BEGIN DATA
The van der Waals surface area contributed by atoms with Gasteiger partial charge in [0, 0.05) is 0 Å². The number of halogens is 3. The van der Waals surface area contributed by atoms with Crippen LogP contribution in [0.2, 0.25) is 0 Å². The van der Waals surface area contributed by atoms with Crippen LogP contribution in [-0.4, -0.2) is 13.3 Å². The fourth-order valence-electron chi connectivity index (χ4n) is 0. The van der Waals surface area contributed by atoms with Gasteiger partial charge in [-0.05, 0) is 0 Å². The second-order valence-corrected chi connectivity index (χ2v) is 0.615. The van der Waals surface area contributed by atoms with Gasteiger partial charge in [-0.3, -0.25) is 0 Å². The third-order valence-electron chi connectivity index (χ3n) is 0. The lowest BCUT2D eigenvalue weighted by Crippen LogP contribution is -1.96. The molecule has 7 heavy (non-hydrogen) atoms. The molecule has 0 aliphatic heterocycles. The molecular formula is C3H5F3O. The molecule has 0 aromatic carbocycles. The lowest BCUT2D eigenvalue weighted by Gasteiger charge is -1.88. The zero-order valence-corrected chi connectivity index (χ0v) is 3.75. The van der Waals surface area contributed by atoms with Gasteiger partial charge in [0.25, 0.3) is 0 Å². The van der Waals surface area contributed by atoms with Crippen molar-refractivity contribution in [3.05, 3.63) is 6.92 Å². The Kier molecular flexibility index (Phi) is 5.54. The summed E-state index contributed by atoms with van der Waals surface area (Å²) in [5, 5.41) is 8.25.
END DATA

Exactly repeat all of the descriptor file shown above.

The van der Waals surface area contributed by atoms with Gasteiger partial charge in [0, 0.05) is 0 Å². The number of halogens is 3. The van der Waals surface area contributed by atoms with Crippen LogP contribution in [0.2, 0.25) is 0 Å². The van der Waals surface area contributed by atoms with Crippen LogP contribution in [-0.4, -0.2) is 13.3 Å². The fourth-order valence-electron chi connectivity index (χ4n) is 0. The van der Waals surface area contributed by atoms with Gasteiger partial charge in [-0.05, 0) is 0 Å². The second-order valence-corrected chi connectivity index (χ2v) is 0.615. The van der Waals surface area contributed by atoms with Gasteiger partial charge in [-0.3, -0.25) is 0 Å². The third-order valence-electron chi connectivity index (χ3n) is 0. The lowest BCUT2D eigenvalue weighted by Crippen LogP contribution is -1.96. The molecule has 7 heavy (non-hydrogen) atoms. The molecule has 0 aliphatic heterocycles. The molecular formula is C3H5F3O. The molecule has 0 aromatic carbocycles. The lowest BCUT2D eigenvalue weighted by Gasteiger charge is -1.88. The zero-order valence-corrected chi connectivity index (χ0v) is 3.75. The van der Waals surface area contributed by atoms with Gasteiger partial charge in [0.25, 0.3) is 0 Å². The van der Waals surface area contributed by atoms with Crippen molar-refractivity contribution in [3.05, 3.63) is 6.92 Å². The Kier molecular flexibility index (Phi) is 5.54. The summed E-state index contributed by atoms with van der Waals surface area (Å²) in [5, 5.41) is 8.25.